The Irish government celebrated the 50th anniversary of President John F. Kennedy's visit to Ireland in 1963 with the Kennedy family. The celebration included a daylong street party called "JFK 50: The Homecoming." John F. Kennedy is the descendant of Patrick Kennedy, who left Ireland in 1848 due to Ireland's potato famine and settled in Boston. John F. Kennedy, the great-grandson of Patrick Kennedy, became the first Irish Catholic president of the United States.
"Earlier, Kenny and the Kennedys rededicated Wexford's Kennedy Arboretum, which was planted following the president's November 1963 assassination, and opened a greatly expanded Kennedy Homestead visitor facility on the ancestral farm that one of JFK's third cousins, Patrick Grennan, still lives on today," reports the Associated Press. "Saturday's flame ceremony featured Irish drummers, an African-American gospel choir, Irish step-dancing star Michael Flatley and folk singer Judy Collins, who at 74 recalled performing for Kennedy in the White House more than a half-century ago. She concluded the event by singing "Amazing Grace" as four Irish Air Corps planes did a fly-past."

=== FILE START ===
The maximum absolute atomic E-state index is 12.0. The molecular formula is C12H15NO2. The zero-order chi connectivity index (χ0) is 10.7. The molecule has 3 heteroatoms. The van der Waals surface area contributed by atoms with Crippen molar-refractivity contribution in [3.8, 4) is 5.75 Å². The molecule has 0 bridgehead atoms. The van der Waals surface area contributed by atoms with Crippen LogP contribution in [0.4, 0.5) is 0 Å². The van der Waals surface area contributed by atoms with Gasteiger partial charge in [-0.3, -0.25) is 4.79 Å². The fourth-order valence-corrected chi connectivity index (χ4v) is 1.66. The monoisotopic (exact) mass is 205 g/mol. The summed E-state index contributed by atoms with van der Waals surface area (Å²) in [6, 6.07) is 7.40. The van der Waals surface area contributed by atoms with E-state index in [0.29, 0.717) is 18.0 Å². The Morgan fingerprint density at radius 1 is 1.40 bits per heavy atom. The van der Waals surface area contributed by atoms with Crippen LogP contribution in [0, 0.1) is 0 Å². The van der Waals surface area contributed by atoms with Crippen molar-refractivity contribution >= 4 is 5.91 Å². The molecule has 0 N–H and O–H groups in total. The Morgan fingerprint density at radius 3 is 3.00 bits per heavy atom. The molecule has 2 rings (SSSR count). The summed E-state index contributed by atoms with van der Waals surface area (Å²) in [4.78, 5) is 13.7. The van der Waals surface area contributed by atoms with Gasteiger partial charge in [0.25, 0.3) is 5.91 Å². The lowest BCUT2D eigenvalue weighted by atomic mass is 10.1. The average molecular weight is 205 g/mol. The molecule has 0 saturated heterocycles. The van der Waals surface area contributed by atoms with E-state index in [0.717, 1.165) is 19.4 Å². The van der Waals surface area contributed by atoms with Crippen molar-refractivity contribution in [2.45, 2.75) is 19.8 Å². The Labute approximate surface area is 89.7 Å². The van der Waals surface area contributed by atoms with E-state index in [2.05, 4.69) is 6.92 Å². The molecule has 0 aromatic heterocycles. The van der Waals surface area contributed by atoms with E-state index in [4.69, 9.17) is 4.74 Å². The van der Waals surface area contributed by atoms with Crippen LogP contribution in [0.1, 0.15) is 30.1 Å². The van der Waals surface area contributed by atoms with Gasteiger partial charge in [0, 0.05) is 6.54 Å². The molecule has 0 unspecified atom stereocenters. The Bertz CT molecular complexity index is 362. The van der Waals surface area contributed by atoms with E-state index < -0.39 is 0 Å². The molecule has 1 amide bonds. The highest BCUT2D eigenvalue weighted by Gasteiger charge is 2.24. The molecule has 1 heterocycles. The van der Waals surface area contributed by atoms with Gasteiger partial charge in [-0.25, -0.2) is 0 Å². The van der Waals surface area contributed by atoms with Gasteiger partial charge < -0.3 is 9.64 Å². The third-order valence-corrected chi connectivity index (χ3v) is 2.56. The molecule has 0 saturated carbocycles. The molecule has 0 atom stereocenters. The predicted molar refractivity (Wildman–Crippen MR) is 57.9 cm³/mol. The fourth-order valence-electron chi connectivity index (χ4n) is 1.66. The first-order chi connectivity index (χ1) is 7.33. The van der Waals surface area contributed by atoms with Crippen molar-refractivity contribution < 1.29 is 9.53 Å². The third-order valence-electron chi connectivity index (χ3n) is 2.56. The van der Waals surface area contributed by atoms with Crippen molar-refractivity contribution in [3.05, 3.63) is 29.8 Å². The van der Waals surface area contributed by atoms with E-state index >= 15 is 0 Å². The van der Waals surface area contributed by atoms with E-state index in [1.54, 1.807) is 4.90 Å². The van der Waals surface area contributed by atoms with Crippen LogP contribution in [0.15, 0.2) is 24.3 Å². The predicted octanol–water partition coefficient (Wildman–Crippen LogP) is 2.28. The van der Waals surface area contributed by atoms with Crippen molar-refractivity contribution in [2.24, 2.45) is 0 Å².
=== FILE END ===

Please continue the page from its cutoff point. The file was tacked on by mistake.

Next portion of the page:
President Kennedy took a four-day tour of Ireland in 1963 and charmed the entire nation. Three torches were lit by Irish Prime Minister Enda Kenny, JFK's only surviving sibling Jean Kennedy Smith, and his only surviving child, Caroline Kennedy. The flame was lit from JFK's plot in Arlington Cemetary and carried to Dublin via aircraft and then by Irish navy vessel to the New Ross dockside.
"May it be a symbol of the fire in the Irish heart, imagination and soul," said Kenny to the 10,000 people that gathered at the river bank.
Caroline Kennedy asked her son Jack, 20, to take part in the ceremony and give a speech.
"We have been told over and over that America is no longer the great country that it was when my grandfather was president," said Jack Kennedy, adding that his generation would "inherit a series of problems that previous generations refused to address."
Many media outlets have noted that Jack Kennedy's speech may hint at a political future once the young man graduates from Yale University.